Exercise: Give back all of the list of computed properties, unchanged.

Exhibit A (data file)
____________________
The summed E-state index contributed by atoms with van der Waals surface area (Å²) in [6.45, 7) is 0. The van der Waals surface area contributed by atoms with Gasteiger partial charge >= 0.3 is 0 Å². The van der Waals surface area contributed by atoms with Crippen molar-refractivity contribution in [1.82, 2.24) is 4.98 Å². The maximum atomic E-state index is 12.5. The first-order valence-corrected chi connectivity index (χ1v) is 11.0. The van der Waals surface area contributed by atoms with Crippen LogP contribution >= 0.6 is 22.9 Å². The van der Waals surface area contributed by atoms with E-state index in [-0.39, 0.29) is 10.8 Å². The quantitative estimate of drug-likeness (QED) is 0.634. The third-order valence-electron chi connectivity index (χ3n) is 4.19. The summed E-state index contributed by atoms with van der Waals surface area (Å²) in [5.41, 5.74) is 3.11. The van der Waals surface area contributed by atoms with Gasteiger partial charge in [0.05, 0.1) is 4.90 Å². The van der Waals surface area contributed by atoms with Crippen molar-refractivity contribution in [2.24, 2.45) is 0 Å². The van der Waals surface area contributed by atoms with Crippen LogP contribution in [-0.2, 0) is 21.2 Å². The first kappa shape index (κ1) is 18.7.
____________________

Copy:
The summed E-state index contributed by atoms with van der Waals surface area (Å²) in [6.45, 7) is 0. The van der Waals surface area contributed by atoms with Gasteiger partial charge >= 0.3 is 0 Å². The van der Waals surface area contributed by atoms with Crippen molar-refractivity contribution in [1.82, 2.24) is 4.98 Å². The maximum atomic E-state index is 12.5. The first-order valence-corrected chi connectivity index (χ1v) is 11.0. The van der Waals surface area contributed by atoms with Crippen LogP contribution >= 0.6 is 22.9 Å². The van der Waals surface area contributed by atoms with E-state index in [-0.39, 0.29) is 10.8 Å². The quantitative estimate of drug-likeness (QED) is 0.634. The third-order valence-electron chi connectivity index (χ3n) is 4.19. The summed E-state index contributed by atoms with van der Waals surface area (Å²) in [5.41, 5.74) is 3.11. The van der Waals surface area contributed by atoms with Gasteiger partial charge in [0.05, 0.1) is 4.90 Å². The van der Waals surface area contributed by atoms with Crippen molar-refractivity contribution in [2.24, 2.45) is 0 Å². The van der Waals surface area contributed by atoms with Crippen LogP contribution in [-0.2, 0) is 21.2 Å². The first kappa shape index (κ1) is 18.7.